Certified Fun

Teens gain respect for the ocean at Four Seasons Hualalai

By: Betsy Tranquilli

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The Alakai Nalu teach teens to be
ambassadors of the ocean.
Whitney Harvey and Charnelle Terawaki exchanged skeptical glances as they stood on the beach watching instructors Daniel and Randall Perez plow through walls of white-capped waves, demonstrating a Jet Ski rescue for the two 16-year-old students. There was a strong swell that day, making the typically inviting water along the Big Island’s west shore somewhat intimidating.

“Okay, who wants to try it?” Daniel Perez asked after returning to shore.

“Not it!” Harvey exclaimed.

After some playful debate between the girls, Harvey finally agreed to go first. She gripped the oversized body board and was whisked into the surf by the Jet Ski. For 10 minutes, Harvey bounced and thrashed as the Jet Ski bobbed and weaved through the relentless waves. When the ride was over, Harvey emerged soaked, wearing that seldom seen expression for a teenager on a family vacation: a smile.

“That was so much fun!” she said as she bounded onto the beach. “That was awesome. You have to try it.”

It was the final challenge for the girls as they completed the three-day Junior Alakai Nalu program at the Four Seasons Resort Hualalai at Historic Kaupulehu, located about 10 miles north of Kona International Airport. The program, geared toward guests ages 10 to 17, introduces young travelers to the professional and exciting lifestyle of the Alakai Nalu (Leaders of the Waves).

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Participants learn to catch waves
on a long board.
The Alakai Nalu are not only lifeguards. While they are highly trained in lifesaving ocean safety techniques, the primary role for the resort’s six-person team of Alakai Nalu is to be ambassadors and educators of the ocean. The concept harks back to the 1930s and ’40s, when “beach boys” were the watersport icons of Waikiki, respected and honored by tourists and locals alike for their vast knowledge of Hawaii’s shores. The idea for the Junior Alakai Nalu program was developed five years ago, when young clients would follow the Alakai Nalu up and down the beach asking questions about the water. Based on that interest, the Four Seasons, in partnership with their parent Hualalai Resort, created the Junior Alakai Nalu program, said Jeremy Sosner, vice president of marketing for Hualalai Resort.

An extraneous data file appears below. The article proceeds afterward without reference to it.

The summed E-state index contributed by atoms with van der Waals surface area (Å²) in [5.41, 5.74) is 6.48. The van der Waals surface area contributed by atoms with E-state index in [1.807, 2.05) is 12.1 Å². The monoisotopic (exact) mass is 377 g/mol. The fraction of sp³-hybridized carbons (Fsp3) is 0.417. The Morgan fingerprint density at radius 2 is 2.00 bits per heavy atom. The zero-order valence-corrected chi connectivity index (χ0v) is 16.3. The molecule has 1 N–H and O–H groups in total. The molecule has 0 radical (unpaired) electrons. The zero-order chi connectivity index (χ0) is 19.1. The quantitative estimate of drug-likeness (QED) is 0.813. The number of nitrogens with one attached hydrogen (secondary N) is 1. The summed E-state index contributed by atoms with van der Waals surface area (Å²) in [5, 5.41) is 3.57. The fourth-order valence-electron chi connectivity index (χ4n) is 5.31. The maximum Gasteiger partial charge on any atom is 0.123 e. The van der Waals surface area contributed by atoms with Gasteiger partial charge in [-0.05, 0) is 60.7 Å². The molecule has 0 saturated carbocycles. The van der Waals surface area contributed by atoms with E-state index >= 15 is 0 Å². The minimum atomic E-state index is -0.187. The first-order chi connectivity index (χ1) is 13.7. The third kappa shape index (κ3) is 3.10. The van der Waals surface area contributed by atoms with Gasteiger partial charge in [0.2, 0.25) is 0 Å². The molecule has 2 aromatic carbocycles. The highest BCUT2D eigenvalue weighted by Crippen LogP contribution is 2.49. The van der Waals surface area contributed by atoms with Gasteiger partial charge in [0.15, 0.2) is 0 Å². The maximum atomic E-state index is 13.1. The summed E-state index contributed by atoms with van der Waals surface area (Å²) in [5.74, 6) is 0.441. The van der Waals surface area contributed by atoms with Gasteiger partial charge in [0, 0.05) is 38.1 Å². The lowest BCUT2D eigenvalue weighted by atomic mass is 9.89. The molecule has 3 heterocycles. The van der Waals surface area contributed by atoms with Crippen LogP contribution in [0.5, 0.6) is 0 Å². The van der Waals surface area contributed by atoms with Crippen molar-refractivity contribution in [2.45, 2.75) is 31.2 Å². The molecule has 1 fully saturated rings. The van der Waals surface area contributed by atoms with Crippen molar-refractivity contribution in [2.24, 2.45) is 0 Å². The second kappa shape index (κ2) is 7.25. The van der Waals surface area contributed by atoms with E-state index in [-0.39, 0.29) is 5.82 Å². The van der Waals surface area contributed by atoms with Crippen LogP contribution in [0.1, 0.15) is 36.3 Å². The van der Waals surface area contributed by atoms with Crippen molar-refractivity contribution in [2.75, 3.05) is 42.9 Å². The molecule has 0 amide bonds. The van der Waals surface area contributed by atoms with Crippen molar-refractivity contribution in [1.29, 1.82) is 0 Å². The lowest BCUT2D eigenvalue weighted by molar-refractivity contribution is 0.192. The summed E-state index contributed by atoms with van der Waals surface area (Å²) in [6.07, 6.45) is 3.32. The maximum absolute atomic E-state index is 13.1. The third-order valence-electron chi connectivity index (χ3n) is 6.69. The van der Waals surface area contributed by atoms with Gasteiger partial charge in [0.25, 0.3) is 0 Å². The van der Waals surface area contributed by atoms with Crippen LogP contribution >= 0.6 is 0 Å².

The goal of the program, according to veteran Senior Alakai Nalu Daniel Perez, is to help clients better understand and interact with the ocean, a central part of any Hawaii vacation experience. That respect is instilled through teaching recreation, safety and Hawaiian culture.

Each program typically draws anywhere from one to six participants, many having little to no experience with the ocean, Perez said. At the end of the three days, clients take a 20-question quiz testing them on what they’ve learned. Then they receive a certificate of completion at a luncheon for participants and their families. “We teach kids to have respect for the ocean. It’s easier to have respect when you have knowledge,” said Perez. “It’s a real intense program. The great thing about the Junior Alakai Nalu program is that it reinforces the importance of people working with each other.”

During their classes, Harvey and Terawaki learned the basics of first aid, CPR and rescue skills, navigated the underwater world with snorkeling, went spear fishing and even caught waves on a long board.

The girls were also introduced to the ancient Hawaiian skill of paddling in a traditional six-person outrigger canoe. First they were taught how to hold and move their wood paddles before venturing out with the Alakai Nalu to paddle the 400-pound buoyant vessel. The girls worked hard moving the paddles in sync with each other, counting strokes and listening for the leaders’ shouts of “hut-hut!” to switch sides in tandem. Miles away from shore, the girls could hear the moans of humpback whales echoing through the canoe, while the Senior Alakai Nalu pointed out breaching humpbacks in the distance (during summer months, clients are often treated to similar visits from schools of dolphins). As they paddled and whale-watched, the Alakai Nalu “talked story” with the girls about the paddling tradition of the Hawaiian people.

“It’s nice to experience the land this way, the same way the Hawaiians used to do this,” Perez told the girls. “When you share the paddling, you share the history of this place.”


Four Seasons Resort Hualalai
72-100 Kaupulehu Dr.
Kaupulehu-Kona, HI 96740

The Junior Alakai Nalu program runs Monday and Tuesday from noon-4 p.m. and Wednesday from 7 a.m.-1 p.m. Graduates receive a certificate of completion and luncheon. The rate of $550 per person includes transportation, supplies, activities, snacks and water. Clients meet at Hualalai Resort Sports Club and Spa.

Commission: No commission is paid on the Junior Alakai Nalu program, but Four Seasons pays 10 percent commission on hotel accommodations.

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